PMID: 6320443Jan 26, 1984Paper


La semaine des hôpitaux : organe fondé par l'Association d'enseignement médical des hôpitaux de Paris
C AdvenierP Duroux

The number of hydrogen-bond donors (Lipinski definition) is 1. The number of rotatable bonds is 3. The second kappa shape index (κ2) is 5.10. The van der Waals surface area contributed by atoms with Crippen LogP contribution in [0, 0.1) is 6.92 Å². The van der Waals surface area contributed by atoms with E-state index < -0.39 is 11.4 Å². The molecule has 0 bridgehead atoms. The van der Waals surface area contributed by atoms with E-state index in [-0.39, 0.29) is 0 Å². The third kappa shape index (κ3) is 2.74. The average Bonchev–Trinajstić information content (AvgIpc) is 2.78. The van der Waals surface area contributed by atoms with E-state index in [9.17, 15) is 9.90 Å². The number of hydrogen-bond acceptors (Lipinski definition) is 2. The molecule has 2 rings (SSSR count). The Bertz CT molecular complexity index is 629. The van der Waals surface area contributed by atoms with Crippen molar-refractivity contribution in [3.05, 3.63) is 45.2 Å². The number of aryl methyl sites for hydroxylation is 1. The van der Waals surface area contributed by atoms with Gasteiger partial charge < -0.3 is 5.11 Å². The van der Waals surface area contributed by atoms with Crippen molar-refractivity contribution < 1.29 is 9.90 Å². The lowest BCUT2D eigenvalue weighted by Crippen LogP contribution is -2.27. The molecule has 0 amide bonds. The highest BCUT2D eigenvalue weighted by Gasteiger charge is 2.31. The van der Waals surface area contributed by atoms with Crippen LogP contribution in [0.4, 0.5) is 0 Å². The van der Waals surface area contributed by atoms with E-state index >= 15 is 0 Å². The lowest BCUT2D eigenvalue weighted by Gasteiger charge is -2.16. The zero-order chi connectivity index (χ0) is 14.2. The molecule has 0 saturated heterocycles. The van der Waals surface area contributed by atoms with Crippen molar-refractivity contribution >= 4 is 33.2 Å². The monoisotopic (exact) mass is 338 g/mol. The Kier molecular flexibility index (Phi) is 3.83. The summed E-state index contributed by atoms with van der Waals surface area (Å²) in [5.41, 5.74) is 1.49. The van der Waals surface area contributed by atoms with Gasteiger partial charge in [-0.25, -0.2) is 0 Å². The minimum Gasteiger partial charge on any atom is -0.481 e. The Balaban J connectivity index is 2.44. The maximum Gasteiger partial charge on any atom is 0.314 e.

Bronchodilating drugs can be divided into three main groups: beta-adrenergic stimulants including specific beta-2 receptor agonists (salbutamol, terbutaline, fenoterol) which are the agents of this group used in everyday practice, theophylline and its derivatives, and atropine-like drugs (ipratropium bromide). Bronchodilators act chiefly upon the spasm observed at the bronchial level in reversible obstructive phenomena (mainly asthma), their effect upon inflammation and hypersecretion being slight or controversial. Beta-stimulants have a relatively specific mode of action at the bronchial level in the setting of use in pneumology; they exhibit cardiac effects only at high doses and when used by oral or parenteral routes. Relative to isoprenaline, they also have the advantage of being active orally and over a longer period of time. They are given in maintenance treatment of asthma, by parenteral or oral routes or as aerosols. Main side effects of adrenergic beta-stimulants are tremor with oral administration, and tachycardia with very high doses by parenteral or oral routes; when given as aerosols these agents may fail to control severe attacks. The bronchodilating properties of theophylline have been known for a long time; late...Continue Reading

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